eduzhai > Socail Sciences > Psychology >

Coping with COVID-19's resilience and poor communities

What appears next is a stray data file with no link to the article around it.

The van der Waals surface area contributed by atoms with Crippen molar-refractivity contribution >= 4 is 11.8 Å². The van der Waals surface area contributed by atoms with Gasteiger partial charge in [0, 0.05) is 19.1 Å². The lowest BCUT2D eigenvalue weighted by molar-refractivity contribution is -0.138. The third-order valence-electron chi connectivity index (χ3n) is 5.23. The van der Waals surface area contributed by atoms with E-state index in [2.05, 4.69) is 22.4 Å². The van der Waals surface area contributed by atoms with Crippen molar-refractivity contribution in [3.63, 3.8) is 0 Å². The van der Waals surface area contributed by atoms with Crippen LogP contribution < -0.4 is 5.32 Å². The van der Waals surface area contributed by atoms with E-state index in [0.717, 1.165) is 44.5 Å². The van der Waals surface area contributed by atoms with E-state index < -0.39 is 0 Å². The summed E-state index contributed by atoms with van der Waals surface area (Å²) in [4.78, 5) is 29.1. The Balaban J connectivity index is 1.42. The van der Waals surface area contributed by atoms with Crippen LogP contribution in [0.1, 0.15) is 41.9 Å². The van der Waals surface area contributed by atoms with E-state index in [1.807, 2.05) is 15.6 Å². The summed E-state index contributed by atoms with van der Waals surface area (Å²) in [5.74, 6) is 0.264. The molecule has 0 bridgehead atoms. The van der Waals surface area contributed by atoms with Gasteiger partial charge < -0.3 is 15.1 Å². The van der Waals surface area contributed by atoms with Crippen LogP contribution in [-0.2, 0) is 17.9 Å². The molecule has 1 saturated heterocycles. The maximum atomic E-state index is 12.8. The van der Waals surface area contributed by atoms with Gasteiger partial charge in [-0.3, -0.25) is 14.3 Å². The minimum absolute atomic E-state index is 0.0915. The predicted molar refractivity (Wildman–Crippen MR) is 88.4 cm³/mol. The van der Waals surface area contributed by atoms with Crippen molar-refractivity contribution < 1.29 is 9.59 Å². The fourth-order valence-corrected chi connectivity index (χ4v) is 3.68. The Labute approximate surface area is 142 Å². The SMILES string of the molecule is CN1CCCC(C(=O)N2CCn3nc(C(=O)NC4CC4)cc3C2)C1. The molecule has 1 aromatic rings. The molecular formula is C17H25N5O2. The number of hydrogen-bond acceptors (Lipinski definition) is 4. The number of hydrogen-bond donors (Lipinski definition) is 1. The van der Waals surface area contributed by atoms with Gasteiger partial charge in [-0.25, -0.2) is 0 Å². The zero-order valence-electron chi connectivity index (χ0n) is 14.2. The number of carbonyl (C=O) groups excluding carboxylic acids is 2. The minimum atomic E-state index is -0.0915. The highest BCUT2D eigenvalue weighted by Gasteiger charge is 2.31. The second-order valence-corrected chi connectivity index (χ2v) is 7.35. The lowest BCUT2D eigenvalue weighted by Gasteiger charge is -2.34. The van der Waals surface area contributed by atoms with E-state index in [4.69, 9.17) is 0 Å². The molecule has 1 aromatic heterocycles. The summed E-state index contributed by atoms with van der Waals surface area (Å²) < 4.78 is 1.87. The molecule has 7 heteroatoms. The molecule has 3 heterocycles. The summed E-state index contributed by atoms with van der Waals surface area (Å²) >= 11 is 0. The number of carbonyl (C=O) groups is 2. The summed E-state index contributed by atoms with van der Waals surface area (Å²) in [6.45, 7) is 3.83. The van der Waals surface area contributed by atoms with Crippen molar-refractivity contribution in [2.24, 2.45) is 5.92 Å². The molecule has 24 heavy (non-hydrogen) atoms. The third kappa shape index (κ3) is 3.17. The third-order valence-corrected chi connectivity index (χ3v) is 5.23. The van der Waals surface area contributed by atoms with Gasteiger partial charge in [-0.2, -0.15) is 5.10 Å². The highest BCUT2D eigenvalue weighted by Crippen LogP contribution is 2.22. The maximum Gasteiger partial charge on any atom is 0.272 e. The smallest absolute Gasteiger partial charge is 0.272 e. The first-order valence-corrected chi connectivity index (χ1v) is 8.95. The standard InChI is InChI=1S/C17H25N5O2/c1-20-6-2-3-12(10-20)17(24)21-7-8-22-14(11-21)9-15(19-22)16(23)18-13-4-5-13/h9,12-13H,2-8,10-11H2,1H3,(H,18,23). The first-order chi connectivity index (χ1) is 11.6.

• sky
  • (0) Download
  • 20211101